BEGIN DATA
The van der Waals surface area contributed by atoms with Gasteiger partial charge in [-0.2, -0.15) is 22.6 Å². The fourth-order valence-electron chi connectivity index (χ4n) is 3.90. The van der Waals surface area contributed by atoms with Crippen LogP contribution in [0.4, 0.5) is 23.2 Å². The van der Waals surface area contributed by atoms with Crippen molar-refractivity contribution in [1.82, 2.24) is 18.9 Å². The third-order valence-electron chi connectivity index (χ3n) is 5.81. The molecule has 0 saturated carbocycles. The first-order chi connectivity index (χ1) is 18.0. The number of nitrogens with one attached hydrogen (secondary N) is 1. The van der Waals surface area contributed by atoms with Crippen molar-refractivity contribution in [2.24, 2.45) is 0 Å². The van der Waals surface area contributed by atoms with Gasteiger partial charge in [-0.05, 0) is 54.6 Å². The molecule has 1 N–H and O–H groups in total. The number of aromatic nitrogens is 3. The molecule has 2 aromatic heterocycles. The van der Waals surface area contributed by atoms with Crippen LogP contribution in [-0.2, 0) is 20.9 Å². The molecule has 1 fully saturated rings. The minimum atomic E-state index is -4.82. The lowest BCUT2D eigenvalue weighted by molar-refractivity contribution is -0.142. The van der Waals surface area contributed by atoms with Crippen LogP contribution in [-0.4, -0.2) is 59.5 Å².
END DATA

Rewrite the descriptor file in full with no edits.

The van der Waals surface area contributed by atoms with Gasteiger partial charge in [-0.2, -0.15) is 22.6 Å². The fourth-order valence-electron chi connectivity index (χ4n) is 3.90. The van der Waals surface area contributed by atoms with Crippen LogP contribution in [0.4, 0.5) is 23.2 Å². The van der Waals surface area contributed by atoms with Crippen molar-refractivity contribution in [1.82, 2.24) is 18.9 Å². The third-order valence-electron chi connectivity index (χ3n) is 5.81. The molecule has 0 saturated carbocycles. The first-order chi connectivity index (χ1) is 18.0. The number of nitrogens with one attached hydrogen (secondary N) is 1. The van der Waals surface area contributed by atoms with Crippen molar-refractivity contribution in [2.24, 2.45) is 0 Å². The van der Waals surface area contributed by atoms with Gasteiger partial charge in [-0.05, 0) is 54.6 Å². The molecule has 1 N–H and O–H groups in total. The number of aromatic nitrogens is 3. The molecule has 2 aromatic heterocycles. The van der Waals surface area contributed by atoms with Crippen LogP contribution in [-0.2, 0) is 20.9 Å². The molecule has 1 fully saturated rings. The minimum atomic E-state index is -4.82. The lowest BCUT2D eigenvalue weighted by molar-refractivity contribution is -0.142. The van der Waals surface area contributed by atoms with Crippen LogP contribution in [-0.4, -0.2) is 59.5 Å².